By Hannah L. Torregoza
Senator Cynthia Villar has expressed support for the proposal to place parts of the National Capital Region (NCR or Metro Manila) under general community quarantine (GCQ) after May 15.
Villar said the Metro Manila Council and the Inter-Agency Task Force for the Management of Emerging Infectious Diseases (IATF-EID) should consider lifting the enhanced community quarantine (ECQ), especially in places identified as low and moderate risk in terms of the number of coronavirus disease (COVID-19) cases.
“I agree that we should start reopening the economy and begin the implementation of new normal measures in Metro Manila areas that have been successful in keeping their COVID-19 cases under control,” Villar said in a statement late Sunday.
The prolonged ECQ is taking a toll on the economy and employment situation in the country and causing distress among workers and their families, Villar said.
“We all know that the government cannot provide assistance to everybody affected by this public health emergency,” she added.
“We should now start reopening the economy with health protocols such as the use of face masks and the practice of social distancing strictly implemented.”
Villar had earlier recommended allowing workers in labor-intensive sectors such as construction, manufacturing, and agriculture to resume operations to reopen the country’s economy which was affected in light of the COVID-19 crisis.
By now, the senator said the places where COVID-19 cases are concentrated are already identified by the local government.
As of May 8, Metro Manila areas that have the lowest number of cases per 100,000 population are: Caloocan (14.5), Navotas (14.9), Malabon (15), Valenzuela (17.1), Marikina (28.1), Las Pinas (32.6), Muntinlupa (32.9), Taguig (33.2), and Pateros (33.8).
“Strict quarantine measures will continue to be implemented here while quarantine measures can be eased in low-risk areas,” Villar said.
She said she is certain that the prospect for the reopening of the economy and easing of quarantine measures “is bright now that we have big quarantine facilities and improved testing capacities.”
No vaccine, no ‘normal’ But Presidential spokesman Harry Roque said even is some areas are placed under GCQ, life will not yet return to normal.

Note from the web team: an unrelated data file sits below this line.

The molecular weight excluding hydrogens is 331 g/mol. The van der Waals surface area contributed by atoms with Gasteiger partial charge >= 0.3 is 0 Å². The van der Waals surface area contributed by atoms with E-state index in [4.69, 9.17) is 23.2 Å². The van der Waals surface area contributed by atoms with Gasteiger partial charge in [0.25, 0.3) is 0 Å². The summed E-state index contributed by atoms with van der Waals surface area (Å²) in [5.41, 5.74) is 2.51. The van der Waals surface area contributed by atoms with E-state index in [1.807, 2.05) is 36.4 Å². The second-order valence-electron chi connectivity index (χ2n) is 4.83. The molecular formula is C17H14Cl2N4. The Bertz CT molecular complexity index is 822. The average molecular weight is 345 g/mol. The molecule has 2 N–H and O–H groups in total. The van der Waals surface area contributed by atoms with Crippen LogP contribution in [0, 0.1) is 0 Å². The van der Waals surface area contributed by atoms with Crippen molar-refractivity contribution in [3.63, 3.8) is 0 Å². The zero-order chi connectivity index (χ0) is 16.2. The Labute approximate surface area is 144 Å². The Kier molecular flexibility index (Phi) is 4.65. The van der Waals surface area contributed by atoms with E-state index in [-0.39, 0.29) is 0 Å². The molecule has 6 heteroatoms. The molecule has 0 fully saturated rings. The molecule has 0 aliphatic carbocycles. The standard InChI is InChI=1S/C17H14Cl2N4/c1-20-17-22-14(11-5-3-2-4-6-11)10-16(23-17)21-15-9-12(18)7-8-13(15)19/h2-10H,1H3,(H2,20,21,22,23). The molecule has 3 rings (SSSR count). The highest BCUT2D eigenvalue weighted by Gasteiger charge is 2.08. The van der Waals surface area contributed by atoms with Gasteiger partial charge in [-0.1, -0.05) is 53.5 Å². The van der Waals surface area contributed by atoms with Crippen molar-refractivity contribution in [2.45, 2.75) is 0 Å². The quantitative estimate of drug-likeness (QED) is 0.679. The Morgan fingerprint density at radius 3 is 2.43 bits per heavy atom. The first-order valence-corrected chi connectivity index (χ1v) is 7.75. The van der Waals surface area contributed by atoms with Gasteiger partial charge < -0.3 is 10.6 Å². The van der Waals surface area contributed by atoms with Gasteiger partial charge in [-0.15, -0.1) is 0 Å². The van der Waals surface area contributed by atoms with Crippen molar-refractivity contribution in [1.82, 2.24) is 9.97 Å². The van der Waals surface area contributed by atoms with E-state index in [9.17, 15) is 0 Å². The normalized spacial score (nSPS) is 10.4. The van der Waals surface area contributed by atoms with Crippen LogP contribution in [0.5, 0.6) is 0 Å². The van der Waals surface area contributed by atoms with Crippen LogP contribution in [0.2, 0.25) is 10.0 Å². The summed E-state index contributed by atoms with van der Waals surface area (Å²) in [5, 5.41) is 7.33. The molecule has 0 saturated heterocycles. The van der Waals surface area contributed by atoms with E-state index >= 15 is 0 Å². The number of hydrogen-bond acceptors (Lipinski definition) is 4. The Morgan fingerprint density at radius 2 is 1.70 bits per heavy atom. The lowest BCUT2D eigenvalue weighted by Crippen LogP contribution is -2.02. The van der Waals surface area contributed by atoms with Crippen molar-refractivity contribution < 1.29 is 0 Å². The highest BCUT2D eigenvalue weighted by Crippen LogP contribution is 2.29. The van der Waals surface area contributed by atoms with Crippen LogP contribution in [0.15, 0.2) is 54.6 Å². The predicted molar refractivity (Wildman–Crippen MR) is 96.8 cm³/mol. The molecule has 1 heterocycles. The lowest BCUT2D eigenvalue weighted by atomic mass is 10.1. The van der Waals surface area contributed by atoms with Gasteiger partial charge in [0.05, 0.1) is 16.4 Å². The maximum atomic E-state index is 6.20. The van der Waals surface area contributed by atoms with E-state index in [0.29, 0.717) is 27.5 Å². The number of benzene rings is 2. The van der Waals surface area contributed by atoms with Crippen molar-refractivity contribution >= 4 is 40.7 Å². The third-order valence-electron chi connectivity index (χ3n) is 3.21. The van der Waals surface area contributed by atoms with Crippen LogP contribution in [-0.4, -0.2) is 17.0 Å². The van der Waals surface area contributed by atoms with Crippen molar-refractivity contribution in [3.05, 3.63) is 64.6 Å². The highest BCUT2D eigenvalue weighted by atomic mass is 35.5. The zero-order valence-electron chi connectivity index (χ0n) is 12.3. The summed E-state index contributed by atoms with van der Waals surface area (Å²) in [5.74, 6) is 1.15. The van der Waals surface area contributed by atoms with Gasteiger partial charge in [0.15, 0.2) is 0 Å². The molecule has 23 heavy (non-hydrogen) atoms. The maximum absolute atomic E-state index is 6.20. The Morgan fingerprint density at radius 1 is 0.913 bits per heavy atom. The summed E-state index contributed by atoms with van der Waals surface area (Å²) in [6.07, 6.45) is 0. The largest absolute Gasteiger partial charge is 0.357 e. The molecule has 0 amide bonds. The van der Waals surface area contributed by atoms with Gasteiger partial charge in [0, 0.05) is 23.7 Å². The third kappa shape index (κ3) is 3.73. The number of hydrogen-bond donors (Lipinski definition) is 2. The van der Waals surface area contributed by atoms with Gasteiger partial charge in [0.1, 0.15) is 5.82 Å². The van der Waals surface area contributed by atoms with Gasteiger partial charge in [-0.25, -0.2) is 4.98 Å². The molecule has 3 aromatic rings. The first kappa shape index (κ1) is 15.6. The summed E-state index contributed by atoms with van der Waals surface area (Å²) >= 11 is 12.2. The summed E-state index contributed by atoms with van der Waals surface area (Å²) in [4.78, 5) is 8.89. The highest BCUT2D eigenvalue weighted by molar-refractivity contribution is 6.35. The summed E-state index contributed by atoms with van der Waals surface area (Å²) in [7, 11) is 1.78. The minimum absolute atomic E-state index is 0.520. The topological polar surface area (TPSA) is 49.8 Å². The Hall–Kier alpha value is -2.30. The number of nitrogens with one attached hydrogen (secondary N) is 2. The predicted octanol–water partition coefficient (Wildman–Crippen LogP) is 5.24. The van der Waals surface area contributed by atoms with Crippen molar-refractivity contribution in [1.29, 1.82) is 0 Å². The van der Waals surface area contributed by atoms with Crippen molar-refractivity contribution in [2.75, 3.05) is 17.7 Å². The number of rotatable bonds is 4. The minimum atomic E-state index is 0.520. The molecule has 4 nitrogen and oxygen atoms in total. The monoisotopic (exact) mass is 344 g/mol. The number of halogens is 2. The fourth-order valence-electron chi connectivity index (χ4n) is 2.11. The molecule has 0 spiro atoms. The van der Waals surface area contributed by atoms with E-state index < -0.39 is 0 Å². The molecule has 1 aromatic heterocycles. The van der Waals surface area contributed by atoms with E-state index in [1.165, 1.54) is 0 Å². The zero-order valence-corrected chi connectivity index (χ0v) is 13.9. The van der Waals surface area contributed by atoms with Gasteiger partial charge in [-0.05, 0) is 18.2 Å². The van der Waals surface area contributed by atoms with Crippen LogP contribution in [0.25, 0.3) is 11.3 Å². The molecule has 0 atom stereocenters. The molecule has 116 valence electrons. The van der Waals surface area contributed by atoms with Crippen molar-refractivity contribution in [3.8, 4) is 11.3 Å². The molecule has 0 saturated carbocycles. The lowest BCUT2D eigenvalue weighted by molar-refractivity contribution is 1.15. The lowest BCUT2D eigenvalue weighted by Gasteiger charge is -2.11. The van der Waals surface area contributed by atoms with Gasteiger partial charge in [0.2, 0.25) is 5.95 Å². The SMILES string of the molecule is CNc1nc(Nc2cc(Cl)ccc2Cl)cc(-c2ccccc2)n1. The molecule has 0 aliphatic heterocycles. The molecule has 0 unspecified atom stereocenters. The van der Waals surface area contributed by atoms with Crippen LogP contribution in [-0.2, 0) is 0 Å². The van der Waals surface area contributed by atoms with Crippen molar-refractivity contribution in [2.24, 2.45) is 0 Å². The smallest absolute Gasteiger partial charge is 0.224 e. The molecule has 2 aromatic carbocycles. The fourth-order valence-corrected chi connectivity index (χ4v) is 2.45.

Roque said any shift from ECQ to GCQ still requires the public to observe health protocols, including physical distancing rule, until the vaccine to COVID-19 is found.
A decision on whether to lift or extend ECQ in Metro Manila and other high-risk areas beyond May 15 will be tackled in President Duterte’s meeting with the government task force on Monday. The President is expected to deliver a message to the public afterwards, according to Roque.
“Whether it be ECQ, GCQ, may CQ pa rin (There is still CQ). We are still under community quarantine,” he said during a virtual press conference at the Palace Monday. “Life will not be back to normal hanggang wala pang bakuna (if there is still no vaccine),” he added.
Even if the GCQ is declared in some areas, Roque said the situation remains “critical” since the threat of coronavirus has not yet been eliminated. With no coronavirus vaccine still in sight, he admitted that people cannot yet return to their pre-coronavirus lives.
“The quarantine is not yet over so we have to be careful. The shift from ECQ to GCQ means the threat remains. It may not be severe but the situation is still critical even if GCQ is declared,” he said.
“We cannot go back to normal, to the life before COVID-19 if there is no vaccine, no cure. If we insist or turn a blind eye to COVID-19, our lives will be at stake,” he said.
Regardless of the quarantine status, Roque urged anew the public to embrace physical distancing and hygiene measures to combat the spread of the coronavirus. He warned that the country’s healthcare capacity might be overwhelmed with cases if the public will ignore health precautions.
“The rise and fall of COVID-19 cases is in our hands,” he said.
Increased testing capacity Meanwhile, the government expressed hope on Monday that by May 30, it will be capable of conducting 30,000 tests per day for COVID-19 and be at par with countries like South Korea.
“The goal is by May 15, we will have a capacity of about 15,000 tests per day, and by May 30, a capacity of 30,000 tests per day,” said Vince Dizon, deputy chief implementer of the National Task Force COVID-19, during an interview over CNN Philippines on Monday, May 11.
“The capacity of 30,000 per day already puts us at par with the best in the world. I am talking about countries like South Korea and other countries in the world,” said Dizon, the president and CEO of the Bases Conversion and Development Authority (BCDA). (With reports from Genalyn Kabiling and Jeffrey Damicog)